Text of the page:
Tech Briefs

Savannah River National Laboratory

High Performance Metal Hydride Based Thermal Energy Storage Systems for Solar Power

Researchers at the Savannah River National Laboratory (SRNL) have developed a method of combining the reversible formation of alloys at high temperature with the reversible formation of hydrides to store quality thermal heat.


This invention makes use of the formation of alloys that occurs when a hydride system is dehydrogenated at high temperatures. The formation of alloys was considered to be a reversibility problem because of the need for high temperatures. This invention solves several problems that arise when dual metal hydride systems are used to store heat. Several hydrides are well suited for use to store heat, but they suffer from being corrosive and not able to generate enough pressure to hydrogenate low enthalpy hydride in the other side of the system.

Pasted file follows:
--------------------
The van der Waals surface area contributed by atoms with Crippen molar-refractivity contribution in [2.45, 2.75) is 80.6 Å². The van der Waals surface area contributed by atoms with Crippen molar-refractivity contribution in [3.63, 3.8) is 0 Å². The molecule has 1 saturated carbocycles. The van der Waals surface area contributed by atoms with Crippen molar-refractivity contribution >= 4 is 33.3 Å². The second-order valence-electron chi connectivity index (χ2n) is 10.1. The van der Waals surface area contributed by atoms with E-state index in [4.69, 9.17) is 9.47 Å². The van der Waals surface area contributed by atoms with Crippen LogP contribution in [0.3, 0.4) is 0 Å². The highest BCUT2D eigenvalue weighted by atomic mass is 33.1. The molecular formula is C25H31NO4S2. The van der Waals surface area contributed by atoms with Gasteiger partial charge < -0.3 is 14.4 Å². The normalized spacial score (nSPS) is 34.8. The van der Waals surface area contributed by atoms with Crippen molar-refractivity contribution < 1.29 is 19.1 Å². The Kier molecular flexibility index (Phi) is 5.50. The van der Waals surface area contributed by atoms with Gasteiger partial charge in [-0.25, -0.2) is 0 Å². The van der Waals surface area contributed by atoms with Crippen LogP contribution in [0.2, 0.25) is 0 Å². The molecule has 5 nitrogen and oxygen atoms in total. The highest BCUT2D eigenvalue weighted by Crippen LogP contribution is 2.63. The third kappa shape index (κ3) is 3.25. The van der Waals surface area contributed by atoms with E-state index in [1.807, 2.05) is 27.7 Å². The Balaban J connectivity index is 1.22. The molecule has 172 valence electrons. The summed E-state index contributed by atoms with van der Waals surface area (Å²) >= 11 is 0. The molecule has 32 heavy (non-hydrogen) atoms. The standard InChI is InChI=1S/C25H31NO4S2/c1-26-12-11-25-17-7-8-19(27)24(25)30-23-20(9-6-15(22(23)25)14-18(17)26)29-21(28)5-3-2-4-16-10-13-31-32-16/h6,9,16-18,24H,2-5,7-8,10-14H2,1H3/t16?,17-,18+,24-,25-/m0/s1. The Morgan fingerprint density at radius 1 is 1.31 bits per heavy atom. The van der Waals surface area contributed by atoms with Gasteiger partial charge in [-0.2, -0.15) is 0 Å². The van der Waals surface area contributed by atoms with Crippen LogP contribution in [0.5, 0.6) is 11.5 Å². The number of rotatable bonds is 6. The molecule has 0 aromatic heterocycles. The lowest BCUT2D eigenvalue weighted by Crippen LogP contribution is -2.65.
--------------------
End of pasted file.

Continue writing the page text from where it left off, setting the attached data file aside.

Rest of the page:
At a glance

  • Meets performance requirements
  • Cost-efficient
  • Resists extreme conditions
  • Can be used to produce electricity in steam power plants and to heat & cool homes
  • U. S. Patent 10,443,954 B1

A Better Alternative

Using a modified class of materials to meet performance and cost requirements, this invention solves many problems that accompany the use of hydrides to store thermal energy. Although alteration of enthalpy occurs when elements and metals are combined in hydrogenation and dehydrogenation reactions, the invention not only alters the enthalpy to store heat at the pressure and temperature required but also prevents corrosion and the evaporation of some metals when used at the high temperature necessary for high efficiency. This allows use of less expensive materials for the low enthalpy hydrides.

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Savannah River National Laboratory